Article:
Both mental health issues and domestic violence are on the rise for Australians accessing homelessness services, a new report has found.
The report, from the Australian Institute of Health and Welfare, reveals 36 percent of all people seeking assistance from a homelessness service in 2014/15 were escaping domestic or family violence.
That’s 92,000 people, of which 31,000 were children under the age of 18 and 56,000 were adult females.
'Domestic violence continues to be a significant issue for the clients of homelessness services and their children,' AIHW spokesman Geoff Neideck said.
An earlier AIHW report looked at clients of homelessness services affected by domestic violence, considering all such clients over the past three years.
“It showed that those clients experiencing domestic violence require more support than other clients -- on average 136 days of support compared with 92 days for other clients,” Mr Neideck said.
The report also found one quarter of all clients accessing services had a current mental health issue -- more than 63,000 people.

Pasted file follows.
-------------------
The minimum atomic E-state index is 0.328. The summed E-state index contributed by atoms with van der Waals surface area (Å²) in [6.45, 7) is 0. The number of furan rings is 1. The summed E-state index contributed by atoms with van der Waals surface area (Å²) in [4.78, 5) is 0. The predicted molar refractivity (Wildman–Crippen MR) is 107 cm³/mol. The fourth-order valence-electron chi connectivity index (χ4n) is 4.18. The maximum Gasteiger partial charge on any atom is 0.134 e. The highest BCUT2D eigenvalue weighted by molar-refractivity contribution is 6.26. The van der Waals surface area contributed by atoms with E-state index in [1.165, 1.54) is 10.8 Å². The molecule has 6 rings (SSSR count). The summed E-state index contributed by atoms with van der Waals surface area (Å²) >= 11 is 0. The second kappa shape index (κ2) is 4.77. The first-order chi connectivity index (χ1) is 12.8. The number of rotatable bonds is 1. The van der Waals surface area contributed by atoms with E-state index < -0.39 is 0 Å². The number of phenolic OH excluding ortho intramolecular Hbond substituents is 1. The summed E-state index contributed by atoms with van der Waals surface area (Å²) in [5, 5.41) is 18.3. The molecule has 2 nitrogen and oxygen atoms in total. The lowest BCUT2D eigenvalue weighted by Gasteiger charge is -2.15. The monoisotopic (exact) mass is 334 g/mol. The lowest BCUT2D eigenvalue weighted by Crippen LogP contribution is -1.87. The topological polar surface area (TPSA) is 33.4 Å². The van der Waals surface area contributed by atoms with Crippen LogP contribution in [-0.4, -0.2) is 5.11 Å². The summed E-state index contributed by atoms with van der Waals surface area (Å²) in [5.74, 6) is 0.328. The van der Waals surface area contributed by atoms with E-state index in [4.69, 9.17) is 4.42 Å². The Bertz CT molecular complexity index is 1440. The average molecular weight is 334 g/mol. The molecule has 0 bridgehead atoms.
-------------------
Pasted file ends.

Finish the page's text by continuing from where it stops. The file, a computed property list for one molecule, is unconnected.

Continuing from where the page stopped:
'In 2014–15, over 63,000—or 25% of all clients—had a current mental health issue, up from about 44,800—or 19%—in 2011–12,' said AIHW spokesperson Geoff Neideck.
The rise makes mentally ill people the fastest growing client group among homelessness services.
The report found mentally ill clients were more likely to need drug and alcohol services and long-term housing.
More than 250,000 people were assisted by specialist homelessness agencies across Australia in 2014-15. But tens of thousands more were turned away over the same time period -- with an average of 329 people not able to be given assistance each day.
That’s actually a decrease on figures from 2011/12, where 374 requests for service were unable to be fulfilled each day.
Homeless Australians will face additional challenges moving into the hot summer months, with exposure to extreme weather compounding existing health issues for some homeless people.
"We’ve got a complex homeless population in the city with complex health issues, who are very vulnerable in extreme weather events," Jenny O’Mahony, Manager of Inner City Health Services at Sydney's St Vincent's Hospital, told The Huffington Post Australia this week.
“This leads to poor hydration, risk of delirium, exposure to elements and significant sunburn.”